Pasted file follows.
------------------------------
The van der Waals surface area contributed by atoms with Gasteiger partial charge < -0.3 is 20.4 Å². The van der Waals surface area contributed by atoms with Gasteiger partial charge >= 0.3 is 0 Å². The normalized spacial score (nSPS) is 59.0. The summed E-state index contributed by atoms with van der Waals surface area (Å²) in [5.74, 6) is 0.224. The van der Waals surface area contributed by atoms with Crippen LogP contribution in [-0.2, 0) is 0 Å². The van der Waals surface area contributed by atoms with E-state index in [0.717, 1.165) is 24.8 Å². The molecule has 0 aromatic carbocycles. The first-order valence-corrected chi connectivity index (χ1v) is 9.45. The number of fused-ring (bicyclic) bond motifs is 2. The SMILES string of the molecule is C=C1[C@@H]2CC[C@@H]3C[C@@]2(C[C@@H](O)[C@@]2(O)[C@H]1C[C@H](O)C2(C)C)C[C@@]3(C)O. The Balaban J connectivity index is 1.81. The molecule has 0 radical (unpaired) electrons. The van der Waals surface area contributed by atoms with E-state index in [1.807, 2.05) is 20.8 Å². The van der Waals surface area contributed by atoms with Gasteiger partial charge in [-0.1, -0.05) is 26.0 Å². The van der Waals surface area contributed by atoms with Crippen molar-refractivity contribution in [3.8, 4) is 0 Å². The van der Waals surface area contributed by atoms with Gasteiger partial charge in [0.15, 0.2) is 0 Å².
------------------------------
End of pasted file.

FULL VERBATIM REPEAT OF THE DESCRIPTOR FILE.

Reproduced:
The van der Waals surface area contributed by atoms with Gasteiger partial charge < -0.3 is 20.4 Å². The van der Waals surface area contributed by atoms with Gasteiger partial charge >= 0.3 is 0 Å². The normalized spacial score (nSPS) is 59.0. The summed E-state index contributed by atoms with van der Waals surface area (Å²) in [5.74, 6) is 0.224. The van der Waals surface area contributed by atoms with Crippen LogP contribution in [-0.2, 0) is 0 Å². The van der Waals surface area contributed by atoms with E-state index in [0.717, 1.165) is 24.8 Å². The molecule has 0 aromatic carbocycles. The first-order valence-corrected chi connectivity index (χ1v) is 9.45. The number of fused-ring (bicyclic) bond motifs is 2. The SMILES string of the molecule is C=C1[C@@H]2CC[C@@H]3C[C@@]2(C[C@@H](O)[C@@]2(O)[C@H]1C[C@H](O)C2(C)C)C[C@@]3(C)O. The Balaban J connectivity index is 1.81. The molecule has 0 radical (unpaired) electrons. The van der Waals surface area contributed by atoms with E-state index in [1.807, 2.05) is 20.8 Å². The van der Waals surface area contributed by atoms with Gasteiger partial charge in [-0.1, -0.05) is 26.0 Å². The van der Waals surface area contributed by atoms with Crippen molar-refractivity contribution in [3.8, 4) is 0 Å². The van der Waals surface area contributed by atoms with Gasteiger partial charge in [0.15, 0.2) is 0 Å².